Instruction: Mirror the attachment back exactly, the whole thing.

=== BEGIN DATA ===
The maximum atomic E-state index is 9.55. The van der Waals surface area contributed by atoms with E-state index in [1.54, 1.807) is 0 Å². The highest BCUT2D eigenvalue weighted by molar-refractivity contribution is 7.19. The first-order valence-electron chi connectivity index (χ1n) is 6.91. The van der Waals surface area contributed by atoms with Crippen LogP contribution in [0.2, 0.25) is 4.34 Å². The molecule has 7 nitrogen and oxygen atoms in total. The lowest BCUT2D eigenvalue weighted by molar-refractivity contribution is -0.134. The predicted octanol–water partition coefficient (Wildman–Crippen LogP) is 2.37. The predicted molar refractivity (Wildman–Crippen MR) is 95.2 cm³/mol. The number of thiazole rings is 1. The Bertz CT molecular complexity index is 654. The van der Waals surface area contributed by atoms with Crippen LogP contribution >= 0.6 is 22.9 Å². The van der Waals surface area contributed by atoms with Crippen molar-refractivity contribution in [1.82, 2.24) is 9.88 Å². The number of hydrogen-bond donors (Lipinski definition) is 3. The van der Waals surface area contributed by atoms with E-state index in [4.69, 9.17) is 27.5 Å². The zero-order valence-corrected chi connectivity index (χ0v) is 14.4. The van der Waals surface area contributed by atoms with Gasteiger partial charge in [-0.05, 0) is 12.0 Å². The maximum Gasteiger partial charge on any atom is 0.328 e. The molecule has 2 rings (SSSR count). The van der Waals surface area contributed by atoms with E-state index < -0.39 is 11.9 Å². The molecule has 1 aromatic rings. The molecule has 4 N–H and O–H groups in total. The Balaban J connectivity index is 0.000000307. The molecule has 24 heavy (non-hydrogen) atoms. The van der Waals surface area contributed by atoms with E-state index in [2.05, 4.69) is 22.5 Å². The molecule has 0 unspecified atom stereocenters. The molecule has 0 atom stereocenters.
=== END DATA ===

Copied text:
The maximum atomic E-state index is 9.55. The van der Waals surface area contributed by atoms with E-state index in [1.54, 1.807) is 0 Å². The highest BCUT2D eigenvalue weighted by molar-refractivity contribution is 7.19. The first-order valence-electron chi connectivity index (χ1n) is 6.91. The van der Waals surface area contributed by atoms with Crippen LogP contribution in [0.2, 0.25) is 4.34 Å². The molecule has 7 nitrogen and oxygen atoms in total. The lowest BCUT2D eigenvalue weighted by molar-refractivity contribution is -0.134. The predicted octanol–water partition coefficient (Wildman–Crippen LogP) is 2.37. The predicted molar refractivity (Wildman–Crippen MR) is 95.2 cm³/mol. The number of thiazole rings is 1. The Bertz CT molecular complexity index is 654. The van der Waals surface area contributed by atoms with Crippen LogP contribution >= 0.6 is 22.9 Å². The van der Waals surface area contributed by atoms with Crippen molar-refractivity contribution in [1.82, 2.24) is 9.88 Å². The number of hydrogen-bond donors (Lipinski definition) is 3. The van der Waals surface area contributed by atoms with E-state index in [4.69, 9.17) is 27.5 Å². The zero-order valence-corrected chi connectivity index (χ0v) is 14.4. The van der Waals surface area contributed by atoms with Gasteiger partial charge in [-0.05, 0) is 12.0 Å². The maximum Gasteiger partial charge on any atom is 0.328 e. The molecule has 2 rings (SSSR count). The van der Waals surface area contributed by atoms with E-state index < -0.39 is 11.9 Å². The molecule has 1 aromatic rings. The molecule has 4 N–H and O–H groups in total. The Balaban J connectivity index is 0.000000307. The molecule has 24 heavy (non-hydrogen) atoms. The van der Waals surface area contributed by atoms with E-state index in [2.05, 4.69) is 22.5 Å². The molecule has 0 unspecified atom stereocenters. The molecule has 0 atom stereocenters.